The best Foreign Service memoir I've read to date. I tend to avoid memoirs of ambassadors and other senior-most officials, as I find them boring, focused too much on policy, and lacking a human element. The downside of focusing on the memoirs of the unpretentious is that they're normally not very good. "Us and Them" is different though. It's built around a theme, a point, which seems like it would obvious for someone wanting to write a book, but it's not. Meara walks readers through his gradual s The best Foreign Service memoir I've read to date. I tend to avoid memoirs of ambassadors and other senior-most officials, as I find them boring, focused too much on policy, and lacking a human element. The downside of focusing on the memoirs of the unpretentious is that they're normally not very good. "Us and Them" is different though. It's built around a theme, a point, which seems like it would obvious for someone wanting to write a book, but it's not. Meara walks readers through his gradual shift from a nationalistic worldview to one that tends to see humanity for what it is: humanity, undivided by ethnicity and ideological differences. He cites his family's experiences abroad as the catalyst for this shift, and he makes a convincing case of it. This book is engaging, humorous, well-written, and well-organzied. Meara chooses a thematic organizational schema vice a chronological one, and it works really well. Overall, a fun, thought-provoking work that probably won't open any closed minds, but should.

  2. 4 out of 5

    Ann

    This was a surprising book written by a man in the US Foreign Service about the ten years he and his family lived in the Azores, London, Rome, and the Basque Country. He’s managed the very difficult task of describing the adjustments needed in each new place by his children, his Spanish-speaking wife, and he in his professional life. Altho I sometimes felt like I was drowning in details, I finished with a fresh perspective on nationalism and on the United States. Thank goodness it was published This was a surprising book written by a man in the US Foreign Service about the ten years he and his family lived in the Azores, London, Rome, and the Basque Country. He’s managed the very difficult task of describing the adjustments needed in each new place by his children, his Spanish-speaking wife, and he in his professional life. Altho I sometimes felt like I was drowning in details, I finished with a fresh perspective on nationalism and on the United States. Thank goodness it was published in 2014, before Trump. Ideally the writer would have provided less of an “at that time” snapshot perspective of each place and provided more context as he did in the discussion of Basque nationalism. Nonetheless I learned a lot about the differences and the similarities between how people live their lives and relate to each other. I would just like to have known more about the whys.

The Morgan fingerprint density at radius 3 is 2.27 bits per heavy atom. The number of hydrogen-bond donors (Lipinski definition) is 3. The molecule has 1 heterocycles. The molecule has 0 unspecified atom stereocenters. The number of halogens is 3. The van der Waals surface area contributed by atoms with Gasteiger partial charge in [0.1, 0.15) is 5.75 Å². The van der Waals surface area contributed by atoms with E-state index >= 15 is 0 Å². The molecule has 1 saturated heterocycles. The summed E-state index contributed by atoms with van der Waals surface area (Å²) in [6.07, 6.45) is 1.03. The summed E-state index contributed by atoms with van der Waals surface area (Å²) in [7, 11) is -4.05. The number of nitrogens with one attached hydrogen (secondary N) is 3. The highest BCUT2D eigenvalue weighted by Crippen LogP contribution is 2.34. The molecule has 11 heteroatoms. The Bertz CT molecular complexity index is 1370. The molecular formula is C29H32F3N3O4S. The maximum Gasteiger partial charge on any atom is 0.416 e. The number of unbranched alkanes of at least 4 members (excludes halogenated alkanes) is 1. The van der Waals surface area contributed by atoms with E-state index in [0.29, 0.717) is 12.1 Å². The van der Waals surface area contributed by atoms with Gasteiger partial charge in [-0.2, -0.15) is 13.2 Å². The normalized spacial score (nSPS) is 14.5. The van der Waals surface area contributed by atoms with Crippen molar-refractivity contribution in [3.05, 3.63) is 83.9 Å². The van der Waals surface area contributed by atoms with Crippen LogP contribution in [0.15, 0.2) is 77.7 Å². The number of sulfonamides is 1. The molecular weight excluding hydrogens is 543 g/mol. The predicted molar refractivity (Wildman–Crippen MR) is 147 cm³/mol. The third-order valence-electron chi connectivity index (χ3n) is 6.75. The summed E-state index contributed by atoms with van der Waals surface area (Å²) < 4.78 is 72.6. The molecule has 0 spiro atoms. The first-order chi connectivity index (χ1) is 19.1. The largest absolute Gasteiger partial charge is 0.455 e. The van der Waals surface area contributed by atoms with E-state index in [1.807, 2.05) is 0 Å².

3. 4 out of 5

    Joaquin Phlathaguen

  4. 5 out of 5

    David Coon

  5. 5 out of 5

    Curtis Minsel

  6. 5 out of 5

    Allen

  7. 5 out of 5

    Sharon Green

  8. 4 out of 5

    Rainier

  9. 5 out of 5

    Herb Thompson

  10. 5 out of 5

    Thor Farrow

  11. 5 out of 5

    Glenn & Kathryn Bukowski

  12. 5 out of 5

    Linda L Simonds

  13. 4 out of 5

    Jean Welsh

  14. 4 out of 5

    Charles Tidwell

  15. 4 out of 5

    Gary

  16. 5 out of 5

    Paola Albertazzi

  17. 5 out of 5

    Ann

  18. 4 out of 5

    Christopher Horner

  19. 4 out of 5

    Mark

  20. 4 out of 5

    Doug

  21. 4 out of 5

    karen crossley

  22. 5 out of 5

    Gloria

  23. 4 out of 5

    Ivars Mizēns

  24. 5 out of 5

    Rachel Easom

  25. 4 out of 5

    Robin

  26. 4 out of 5

    Beth Tanner

  27. 4 out of 5

    Alison

  28. 4 out of 5

    Chris Nevin

  29. 5 out of 5

    Pushtigban

  30. 5 out of 5

    Beth

  31. 5 out of 5

    Cindy Pomerleau

  32. 4 out of 5

    Andrew Harmon

  33. 5 out of 5

    Ralph

  34. 5 out of 5

    Tony Manino

  35. 5 out of 5

    cheryl hutchinson

  36. 5 out of 5

    Kellie

  37. 4 out of 5

    Sean